The Sacred Art of Buddhism: Tracing its Origins in India
Featuring more than 125 works, the presentation will include international loans and newly discovered sculptures on view publicly for the first time.
(New York, May 8, 2023)—Opening at The Metropolitan Museum of Art on July 21, 2023, the exhibition Tree and Serpent: Early Buddhist Art in India, 200 BCE–400 CE will illuminate how the religious landscape of ancient India was transformed by the Buddhist presence. Featuring more than 125 objects, including major loans from India, the exhibition will consist of stone sculptures associated with the adornment of the stupa—the monumental dome structures that housed the Buddha relics—as well as metalwork, ivory, ceramics, paintings, and jewelry. It will present a series of evocative and interlocking themes to reveal both the pre-Buddhist origins of figurative sculpture in India and the early narrative tradition that was central to this formative moment in early Indian art.
The exhibition is particularly noteworthy for the series of spectacular sculptural masterpieces from southern India that will be exhibited to the public for the first time, including newly discovered works of art from ancient monastic sites in the Deccan.
Max Hollein, Marina Kellen French Director of The Met, said: “Buddhism inspired an extraordinarily innovative and beautiful flowering of art in ancient India. It is a tremendous honor to present this stunning exhibition—and to introduce new discoveries from this pivotal moment in the history of art—to our global audience. We express a special thanks to the Government of India and the six state governments in India, who have all been generous lenders to this pioneering exhibition, along with institutions in Europe and the United States.”
Shri Govind Mohan, Secretary, Ministry of Culture, Government of India, remarked: “It gives me immense pleasure to learn that this international exhibition is being organized by The Met, in joint collaboration with a consortium of Indian museums to enhance cultural exchange between India and the United States of America. The exhibition will most definitely reinvigorate interest in India’s cultural heritage through its artefact wealth and will lead to deeper understanding of cultural diversities of two nations and appreciation among the people. I wish the exhibition a grand success.”
Shri Randhir Jaiswal, Consul General of India, New York, commented: “We are truly delighted to partner with The Met in bringing this important Buddhist art exhibition to the U.S. This exhibition will allow the Museum’s audiences to delve deep into India’s ancient past and understand how Buddhist thought and culture shaped our imagination and progress. That this exhibition is being held at a time when India celebrates 75 years of its independence, ‘Azadi Ka Amrit Mahotsav’, makes the event truly memorable, and I wish it every success.”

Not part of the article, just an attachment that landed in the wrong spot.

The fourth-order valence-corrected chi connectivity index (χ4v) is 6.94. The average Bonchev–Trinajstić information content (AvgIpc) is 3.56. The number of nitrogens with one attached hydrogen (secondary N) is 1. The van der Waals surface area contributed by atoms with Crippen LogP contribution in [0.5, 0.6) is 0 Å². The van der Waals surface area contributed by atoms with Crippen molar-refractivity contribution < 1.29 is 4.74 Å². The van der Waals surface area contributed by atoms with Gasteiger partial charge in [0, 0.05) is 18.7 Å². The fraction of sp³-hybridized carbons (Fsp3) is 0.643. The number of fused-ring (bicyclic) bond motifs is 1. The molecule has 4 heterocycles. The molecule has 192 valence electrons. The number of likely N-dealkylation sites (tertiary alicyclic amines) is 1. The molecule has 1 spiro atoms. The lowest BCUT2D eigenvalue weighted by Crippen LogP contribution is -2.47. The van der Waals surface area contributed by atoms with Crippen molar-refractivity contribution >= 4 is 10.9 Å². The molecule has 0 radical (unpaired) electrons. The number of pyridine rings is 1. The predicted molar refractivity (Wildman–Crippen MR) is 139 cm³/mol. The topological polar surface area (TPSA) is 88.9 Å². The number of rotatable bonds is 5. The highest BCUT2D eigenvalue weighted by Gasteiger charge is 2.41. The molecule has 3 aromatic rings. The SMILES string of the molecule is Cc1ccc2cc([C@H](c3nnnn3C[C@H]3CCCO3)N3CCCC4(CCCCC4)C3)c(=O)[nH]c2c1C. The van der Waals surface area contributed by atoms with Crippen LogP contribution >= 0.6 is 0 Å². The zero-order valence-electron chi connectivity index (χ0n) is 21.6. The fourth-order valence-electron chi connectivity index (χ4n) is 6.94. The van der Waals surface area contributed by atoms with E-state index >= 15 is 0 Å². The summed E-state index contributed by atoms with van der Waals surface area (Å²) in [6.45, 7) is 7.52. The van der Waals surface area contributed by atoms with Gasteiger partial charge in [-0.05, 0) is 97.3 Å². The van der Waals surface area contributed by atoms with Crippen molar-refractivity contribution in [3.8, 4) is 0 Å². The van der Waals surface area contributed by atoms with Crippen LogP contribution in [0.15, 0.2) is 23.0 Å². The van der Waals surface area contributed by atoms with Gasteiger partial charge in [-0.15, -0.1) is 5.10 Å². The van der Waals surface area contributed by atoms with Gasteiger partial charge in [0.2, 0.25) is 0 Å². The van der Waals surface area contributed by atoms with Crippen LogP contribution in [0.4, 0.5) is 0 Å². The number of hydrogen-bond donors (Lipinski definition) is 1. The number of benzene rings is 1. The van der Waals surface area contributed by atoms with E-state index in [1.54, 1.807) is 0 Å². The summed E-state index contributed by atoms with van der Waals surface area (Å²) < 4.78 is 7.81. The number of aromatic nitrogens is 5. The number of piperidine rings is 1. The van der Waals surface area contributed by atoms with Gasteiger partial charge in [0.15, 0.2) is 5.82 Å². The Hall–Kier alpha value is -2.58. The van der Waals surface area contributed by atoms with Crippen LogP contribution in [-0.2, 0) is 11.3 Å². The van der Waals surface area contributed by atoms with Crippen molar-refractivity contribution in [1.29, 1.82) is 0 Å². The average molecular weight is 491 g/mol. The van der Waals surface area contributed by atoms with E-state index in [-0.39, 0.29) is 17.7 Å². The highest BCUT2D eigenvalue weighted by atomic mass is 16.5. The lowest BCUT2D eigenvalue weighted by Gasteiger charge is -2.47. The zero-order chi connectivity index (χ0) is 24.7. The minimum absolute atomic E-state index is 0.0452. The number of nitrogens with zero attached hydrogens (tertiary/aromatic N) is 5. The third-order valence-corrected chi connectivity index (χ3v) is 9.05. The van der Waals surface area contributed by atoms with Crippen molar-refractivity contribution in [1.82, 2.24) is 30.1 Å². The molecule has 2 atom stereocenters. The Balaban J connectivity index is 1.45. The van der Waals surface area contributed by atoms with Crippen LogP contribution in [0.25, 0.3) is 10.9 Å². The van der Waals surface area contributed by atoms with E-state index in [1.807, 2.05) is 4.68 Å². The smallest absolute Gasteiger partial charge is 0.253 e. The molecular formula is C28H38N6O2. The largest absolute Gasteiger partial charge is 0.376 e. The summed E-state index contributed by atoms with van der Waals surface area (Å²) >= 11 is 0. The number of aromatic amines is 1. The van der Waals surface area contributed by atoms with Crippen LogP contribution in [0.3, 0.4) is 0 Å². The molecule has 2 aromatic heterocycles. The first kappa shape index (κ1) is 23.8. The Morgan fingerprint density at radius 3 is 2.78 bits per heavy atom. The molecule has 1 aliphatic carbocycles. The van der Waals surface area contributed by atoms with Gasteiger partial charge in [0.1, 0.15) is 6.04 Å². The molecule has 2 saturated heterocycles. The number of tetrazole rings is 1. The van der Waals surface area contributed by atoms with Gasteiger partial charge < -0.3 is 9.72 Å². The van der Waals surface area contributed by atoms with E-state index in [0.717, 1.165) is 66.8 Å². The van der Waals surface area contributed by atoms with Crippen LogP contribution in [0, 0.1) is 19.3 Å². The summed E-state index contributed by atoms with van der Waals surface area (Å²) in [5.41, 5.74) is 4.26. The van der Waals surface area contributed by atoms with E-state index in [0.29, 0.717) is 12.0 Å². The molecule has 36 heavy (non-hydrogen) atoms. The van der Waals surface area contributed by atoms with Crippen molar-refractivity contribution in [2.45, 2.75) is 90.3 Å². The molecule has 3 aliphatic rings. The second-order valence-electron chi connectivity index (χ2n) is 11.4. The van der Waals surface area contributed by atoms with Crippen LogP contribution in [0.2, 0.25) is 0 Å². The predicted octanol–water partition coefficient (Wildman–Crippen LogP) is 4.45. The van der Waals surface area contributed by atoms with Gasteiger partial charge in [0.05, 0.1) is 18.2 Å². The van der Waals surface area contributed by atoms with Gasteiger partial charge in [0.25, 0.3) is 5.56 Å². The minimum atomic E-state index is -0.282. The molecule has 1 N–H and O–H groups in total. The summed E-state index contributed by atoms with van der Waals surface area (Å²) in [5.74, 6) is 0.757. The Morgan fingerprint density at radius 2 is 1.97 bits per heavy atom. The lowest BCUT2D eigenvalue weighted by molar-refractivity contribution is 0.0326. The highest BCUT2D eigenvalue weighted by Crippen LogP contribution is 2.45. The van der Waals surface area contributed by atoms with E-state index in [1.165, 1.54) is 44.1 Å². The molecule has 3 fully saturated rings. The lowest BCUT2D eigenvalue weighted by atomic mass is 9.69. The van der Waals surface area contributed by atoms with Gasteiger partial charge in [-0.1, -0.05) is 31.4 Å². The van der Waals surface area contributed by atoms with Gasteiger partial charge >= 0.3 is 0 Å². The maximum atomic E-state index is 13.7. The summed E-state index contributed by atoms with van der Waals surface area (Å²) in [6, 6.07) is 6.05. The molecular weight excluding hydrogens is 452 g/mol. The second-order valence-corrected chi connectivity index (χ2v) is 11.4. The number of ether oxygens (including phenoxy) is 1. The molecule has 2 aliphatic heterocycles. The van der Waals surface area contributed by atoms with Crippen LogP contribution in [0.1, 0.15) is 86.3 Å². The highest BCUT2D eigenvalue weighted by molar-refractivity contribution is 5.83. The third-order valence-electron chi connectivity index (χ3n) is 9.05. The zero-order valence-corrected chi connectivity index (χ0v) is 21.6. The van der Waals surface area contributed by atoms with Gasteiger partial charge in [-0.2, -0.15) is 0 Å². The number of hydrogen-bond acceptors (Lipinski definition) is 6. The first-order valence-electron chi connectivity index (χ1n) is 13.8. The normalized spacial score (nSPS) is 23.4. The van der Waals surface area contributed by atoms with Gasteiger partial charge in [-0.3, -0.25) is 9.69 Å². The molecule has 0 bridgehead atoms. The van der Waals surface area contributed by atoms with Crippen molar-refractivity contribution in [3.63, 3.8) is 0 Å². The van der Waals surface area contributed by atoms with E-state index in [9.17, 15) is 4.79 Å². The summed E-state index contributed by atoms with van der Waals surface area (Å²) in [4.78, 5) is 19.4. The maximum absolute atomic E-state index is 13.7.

John Guy, Florence and Herbert Irving Curator of South and Southeast Asian Art at The Met, said: “This exhibition presents the story of the origins of Buddhist art through the lens of newly discovered masterpieces from early India. It showcases the beginnings of Buddhist art in southern India and presents it in a wider landscape of early Buddhist devotional practice, centered on honoring the Buddha and his relics. Buddhist monasteries were places for meditation but were also, on occasions, places for noisy festivals, the air heavy with the fragrance of fresh flowers and perfumes. The lived traditions of early Buddhism are foregrounded here, along with the role of beautiful stories that found expression in the art adorning the stupa. This is an exhibition that celebrates the senses, just as Buddhist worship does.”
Much of the earliest Indian art was produced in the service of Buddhism, a religion that emerged in northern India in the 4th century BCE as a result of the teachings of the Buddha Shakyamuni. This thematically organized exhibition explores the pre-Buddhist nature cults of India that influenced early Buddhist art, the role of stupas and relic worship, the role of patrons, and the influence of India’s global position, including its international trade with the Roman world. The resulting art was cosmopolitan and new, and devoted above all to the celebration of the Buddha and his message.
Highlights include sublimely beautiful renderings of stupas, sections of ceremonial gateways, and processional railings protected by awesome rearing cobras (nagas). Housed within are the precious relics marking the Buddha’s presence, honored through these sculptural adornments—masterpieces of early Buddhist art.
Credits and Related Content
The exhibition is made possible by Reliance Industries Limited, The Robert H. N. Ho Family Foundation Global, and the Fred Eychaner Fund.
Major support is provided by the Florence and Herbert Irving Fund for Asian Art Exhibitions and the E. Rhodes and Leona B. Carpenter Foundation.
Tree and Serpent: Early Buddhist Art in India, 200 BCE–400 CE is organized by John Guy, Florence and Herbert Irving Curator of South and Southeast Asian Art at The Met, in cooperation with the Ministry of Culture, Government of India.
The exhibition is complemented by an international symposium to take place at The Met’s Grace Rainey Rogers Auditorium on September 29 and 30, 2023.
The symposium is made possible by the Fred Eychaner Fund.
A fully illustrated catalogue will accompany the exhibition. Published by The Metropolitan Museum of Art, it will be available for purchase from The Met Store.
The catalogue is made possible by the Florence and Herbert Irving Fund for Asian Art Publications.
The exhibition will be featured on The Met website as well as on social media using the hashtag #TreeandSerpent.